I’ve had clients ask me that numerous times. The answer is, essentially, six months for inheritances.
Being the beneficiary of a will or entitled to an inheritance in some other way prior to filing is not a problem. A right to receive doesn’t actually exist while the person with the money is still alive. This is because any will can be changed at any time and if you do something to upset Aunt Gertrude, she can just write you out of the will.
However, if Aunt Gertrude has passed on prior to you filing bankruptcy and her will is in the process of probate or going to be divided among the family members and you are one of the beneficiaries, that money will probably go into the bankruptcy estate and is subject to being distributed to creditors. Clients have asked if they can give their share to their brothers or sisters and avoid losing it to creditors. The answer to this is almost always no.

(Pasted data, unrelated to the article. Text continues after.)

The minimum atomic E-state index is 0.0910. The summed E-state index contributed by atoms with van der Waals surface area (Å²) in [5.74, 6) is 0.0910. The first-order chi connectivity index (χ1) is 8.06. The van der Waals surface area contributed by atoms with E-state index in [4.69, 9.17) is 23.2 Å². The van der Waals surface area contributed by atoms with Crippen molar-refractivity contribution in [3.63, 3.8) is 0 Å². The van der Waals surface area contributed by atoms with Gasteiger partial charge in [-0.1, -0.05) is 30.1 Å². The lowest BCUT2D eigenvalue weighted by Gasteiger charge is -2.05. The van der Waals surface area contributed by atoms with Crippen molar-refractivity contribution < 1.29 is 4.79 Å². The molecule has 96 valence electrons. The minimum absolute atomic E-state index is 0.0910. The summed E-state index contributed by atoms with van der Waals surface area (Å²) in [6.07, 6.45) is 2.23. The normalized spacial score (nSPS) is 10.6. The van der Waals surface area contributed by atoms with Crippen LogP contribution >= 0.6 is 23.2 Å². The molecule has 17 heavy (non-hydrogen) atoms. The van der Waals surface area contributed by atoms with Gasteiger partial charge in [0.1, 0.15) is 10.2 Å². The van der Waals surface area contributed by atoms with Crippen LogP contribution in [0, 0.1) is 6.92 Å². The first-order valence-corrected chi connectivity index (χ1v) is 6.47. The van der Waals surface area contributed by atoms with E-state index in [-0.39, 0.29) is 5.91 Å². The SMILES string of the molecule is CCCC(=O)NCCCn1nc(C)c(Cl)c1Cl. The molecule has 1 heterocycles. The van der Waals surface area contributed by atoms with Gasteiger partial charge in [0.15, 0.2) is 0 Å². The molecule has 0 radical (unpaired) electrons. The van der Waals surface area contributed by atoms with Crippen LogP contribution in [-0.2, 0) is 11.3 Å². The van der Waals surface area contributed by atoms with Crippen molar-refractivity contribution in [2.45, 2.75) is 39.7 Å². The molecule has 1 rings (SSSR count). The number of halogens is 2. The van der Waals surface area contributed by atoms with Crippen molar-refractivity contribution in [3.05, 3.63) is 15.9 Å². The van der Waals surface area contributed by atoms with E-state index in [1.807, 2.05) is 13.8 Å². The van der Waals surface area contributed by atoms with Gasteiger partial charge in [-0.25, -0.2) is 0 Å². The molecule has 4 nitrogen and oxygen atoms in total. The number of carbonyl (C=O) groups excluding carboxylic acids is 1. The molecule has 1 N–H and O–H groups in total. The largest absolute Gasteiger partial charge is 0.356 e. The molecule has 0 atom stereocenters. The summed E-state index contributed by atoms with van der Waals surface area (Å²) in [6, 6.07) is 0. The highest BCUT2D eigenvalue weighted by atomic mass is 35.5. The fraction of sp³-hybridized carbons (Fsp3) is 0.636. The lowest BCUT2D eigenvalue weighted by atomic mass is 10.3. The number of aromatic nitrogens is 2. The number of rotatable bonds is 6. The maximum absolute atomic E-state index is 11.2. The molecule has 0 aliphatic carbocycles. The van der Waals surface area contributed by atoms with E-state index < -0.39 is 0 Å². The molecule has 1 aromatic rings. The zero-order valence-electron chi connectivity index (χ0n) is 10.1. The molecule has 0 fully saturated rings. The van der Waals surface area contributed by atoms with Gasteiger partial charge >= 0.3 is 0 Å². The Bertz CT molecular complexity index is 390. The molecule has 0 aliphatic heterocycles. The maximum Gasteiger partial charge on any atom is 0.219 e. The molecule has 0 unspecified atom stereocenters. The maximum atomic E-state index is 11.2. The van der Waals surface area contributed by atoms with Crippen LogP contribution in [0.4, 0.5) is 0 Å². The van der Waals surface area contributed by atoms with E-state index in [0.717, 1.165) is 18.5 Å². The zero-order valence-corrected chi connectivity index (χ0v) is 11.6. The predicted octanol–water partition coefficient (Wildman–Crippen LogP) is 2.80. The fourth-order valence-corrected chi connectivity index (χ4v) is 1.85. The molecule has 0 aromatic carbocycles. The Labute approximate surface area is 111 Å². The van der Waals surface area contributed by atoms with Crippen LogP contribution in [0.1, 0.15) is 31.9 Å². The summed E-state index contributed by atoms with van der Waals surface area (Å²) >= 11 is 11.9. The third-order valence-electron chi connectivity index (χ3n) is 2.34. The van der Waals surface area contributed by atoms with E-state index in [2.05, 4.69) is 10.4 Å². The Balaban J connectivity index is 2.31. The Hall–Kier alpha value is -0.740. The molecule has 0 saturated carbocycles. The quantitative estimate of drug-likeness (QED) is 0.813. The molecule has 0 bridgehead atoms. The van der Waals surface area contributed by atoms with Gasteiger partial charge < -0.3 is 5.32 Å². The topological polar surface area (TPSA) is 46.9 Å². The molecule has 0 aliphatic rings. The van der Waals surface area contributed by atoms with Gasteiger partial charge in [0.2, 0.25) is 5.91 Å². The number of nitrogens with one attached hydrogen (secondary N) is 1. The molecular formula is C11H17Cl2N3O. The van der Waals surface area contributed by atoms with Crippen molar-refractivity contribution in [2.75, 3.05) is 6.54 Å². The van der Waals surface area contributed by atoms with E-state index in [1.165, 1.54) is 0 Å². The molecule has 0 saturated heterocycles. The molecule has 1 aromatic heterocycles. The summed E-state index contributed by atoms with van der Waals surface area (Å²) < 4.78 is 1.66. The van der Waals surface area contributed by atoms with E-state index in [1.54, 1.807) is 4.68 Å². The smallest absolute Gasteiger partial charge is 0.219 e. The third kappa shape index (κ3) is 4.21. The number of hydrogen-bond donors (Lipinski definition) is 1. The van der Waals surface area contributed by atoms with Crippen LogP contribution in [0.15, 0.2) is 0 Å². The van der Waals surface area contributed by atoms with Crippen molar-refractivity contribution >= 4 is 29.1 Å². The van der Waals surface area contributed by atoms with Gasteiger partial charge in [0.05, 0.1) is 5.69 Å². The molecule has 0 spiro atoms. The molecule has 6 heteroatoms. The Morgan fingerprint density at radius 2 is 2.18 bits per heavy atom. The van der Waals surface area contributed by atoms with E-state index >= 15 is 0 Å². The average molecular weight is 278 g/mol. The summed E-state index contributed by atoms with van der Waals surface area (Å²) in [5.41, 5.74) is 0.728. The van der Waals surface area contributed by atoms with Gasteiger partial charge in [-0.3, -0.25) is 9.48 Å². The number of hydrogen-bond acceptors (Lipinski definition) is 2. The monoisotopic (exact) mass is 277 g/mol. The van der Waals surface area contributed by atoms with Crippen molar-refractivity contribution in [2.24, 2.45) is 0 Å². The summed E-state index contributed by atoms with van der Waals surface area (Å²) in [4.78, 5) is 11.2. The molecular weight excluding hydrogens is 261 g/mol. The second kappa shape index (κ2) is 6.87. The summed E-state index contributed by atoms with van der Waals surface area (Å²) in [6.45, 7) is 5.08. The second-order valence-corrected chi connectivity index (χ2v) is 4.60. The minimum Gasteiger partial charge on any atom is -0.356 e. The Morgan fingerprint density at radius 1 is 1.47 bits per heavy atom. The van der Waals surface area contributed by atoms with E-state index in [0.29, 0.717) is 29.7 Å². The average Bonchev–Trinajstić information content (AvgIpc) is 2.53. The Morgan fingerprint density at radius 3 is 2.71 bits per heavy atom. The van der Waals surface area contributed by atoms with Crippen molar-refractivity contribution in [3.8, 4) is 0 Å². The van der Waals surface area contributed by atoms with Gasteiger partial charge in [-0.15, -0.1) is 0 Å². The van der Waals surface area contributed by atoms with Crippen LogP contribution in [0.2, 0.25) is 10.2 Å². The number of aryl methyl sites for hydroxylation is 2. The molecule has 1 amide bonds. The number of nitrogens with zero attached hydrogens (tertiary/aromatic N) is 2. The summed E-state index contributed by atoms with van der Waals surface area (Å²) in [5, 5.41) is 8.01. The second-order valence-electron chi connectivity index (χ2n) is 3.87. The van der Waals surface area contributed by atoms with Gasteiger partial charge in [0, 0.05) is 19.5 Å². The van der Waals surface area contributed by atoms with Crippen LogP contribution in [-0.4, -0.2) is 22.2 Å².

If you know you will inherit Aunt Gertrude’s money, but right now you are struggling and considering bankruptcy, it is better to file sooner rather than later. If Aunt Gertrude passes on before you file or UP TO SIX MONTHS AFTER YOU FILE, you may lose your entire inheritance. I have seen this happen before and it is very difficult for clients to have to go through.
If you currently have inheritance funds, it is imperative that you speak with a qualified bankruptcy attorney to decide your best course of action.
The moral of the story is make sure Aunt Gertrude stays happy with you and keeps you in the will and talk to an attorney about how to deal with you inheritance in a bankruptcy situation.